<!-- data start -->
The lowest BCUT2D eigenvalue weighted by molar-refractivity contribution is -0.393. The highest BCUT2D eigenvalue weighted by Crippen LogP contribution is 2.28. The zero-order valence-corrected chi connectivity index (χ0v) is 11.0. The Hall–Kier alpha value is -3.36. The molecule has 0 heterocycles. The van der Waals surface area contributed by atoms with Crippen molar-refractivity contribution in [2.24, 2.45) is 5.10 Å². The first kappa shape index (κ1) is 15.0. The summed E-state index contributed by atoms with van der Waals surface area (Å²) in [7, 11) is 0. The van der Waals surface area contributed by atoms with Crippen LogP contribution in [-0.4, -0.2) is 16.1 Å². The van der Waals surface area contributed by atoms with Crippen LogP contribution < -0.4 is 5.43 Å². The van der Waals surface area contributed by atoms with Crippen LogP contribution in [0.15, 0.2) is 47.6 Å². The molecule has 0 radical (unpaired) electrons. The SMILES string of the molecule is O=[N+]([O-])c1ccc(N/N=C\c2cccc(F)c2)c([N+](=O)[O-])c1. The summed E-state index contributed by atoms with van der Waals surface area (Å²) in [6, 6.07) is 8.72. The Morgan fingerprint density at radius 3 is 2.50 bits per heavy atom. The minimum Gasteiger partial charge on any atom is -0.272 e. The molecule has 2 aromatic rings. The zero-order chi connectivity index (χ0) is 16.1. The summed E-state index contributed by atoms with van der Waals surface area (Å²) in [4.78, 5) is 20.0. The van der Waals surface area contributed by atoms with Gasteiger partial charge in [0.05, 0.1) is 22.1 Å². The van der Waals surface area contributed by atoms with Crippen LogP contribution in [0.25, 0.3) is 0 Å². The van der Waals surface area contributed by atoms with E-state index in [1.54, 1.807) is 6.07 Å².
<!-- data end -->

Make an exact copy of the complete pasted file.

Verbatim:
The lowest BCUT2D eigenvalue weighted by molar-refractivity contribution is -0.393. The highest BCUT2D eigenvalue weighted by Crippen LogP contribution is 2.28. The zero-order valence-corrected chi connectivity index (χ0v) is 11.0. The Hall–Kier alpha value is -3.36. The molecule has 0 heterocycles. The van der Waals surface area contributed by atoms with Crippen molar-refractivity contribution in [2.24, 2.45) is 5.10 Å². The first kappa shape index (κ1) is 15.0. The summed E-state index contributed by atoms with van der Waals surface area (Å²) in [7, 11) is 0. The van der Waals surface area contributed by atoms with Crippen LogP contribution in [-0.4, -0.2) is 16.1 Å². The van der Waals surface area contributed by atoms with Crippen LogP contribution < -0.4 is 5.43 Å². The van der Waals surface area contributed by atoms with Crippen LogP contribution in [0.15, 0.2) is 47.6 Å². The molecule has 0 radical (unpaired) electrons. The SMILES string of the molecule is O=[N+]([O-])c1ccc(N/N=C\c2cccc(F)c2)c([N+](=O)[O-])c1. The summed E-state index contributed by atoms with van der Waals surface area (Å²) in [6, 6.07) is 8.72. The Morgan fingerprint density at radius 3 is 2.50 bits per heavy atom. The minimum Gasteiger partial charge on any atom is -0.272 e. The molecule has 2 aromatic rings. The zero-order chi connectivity index (χ0) is 16.1. The summed E-state index contributed by atoms with van der Waals surface area (Å²) in [4.78, 5) is 20.0. The van der Waals surface area contributed by atoms with Gasteiger partial charge in [0.05, 0.1) is 22.1 Å². The van der Waals surface area contributed by atoms with Crippen LogP contribution in [0.25, 0.3) is 0 Å². The van der Waals surface area contributed by atoms with E-state index in [1.54, 1.807) is 6.07 Å².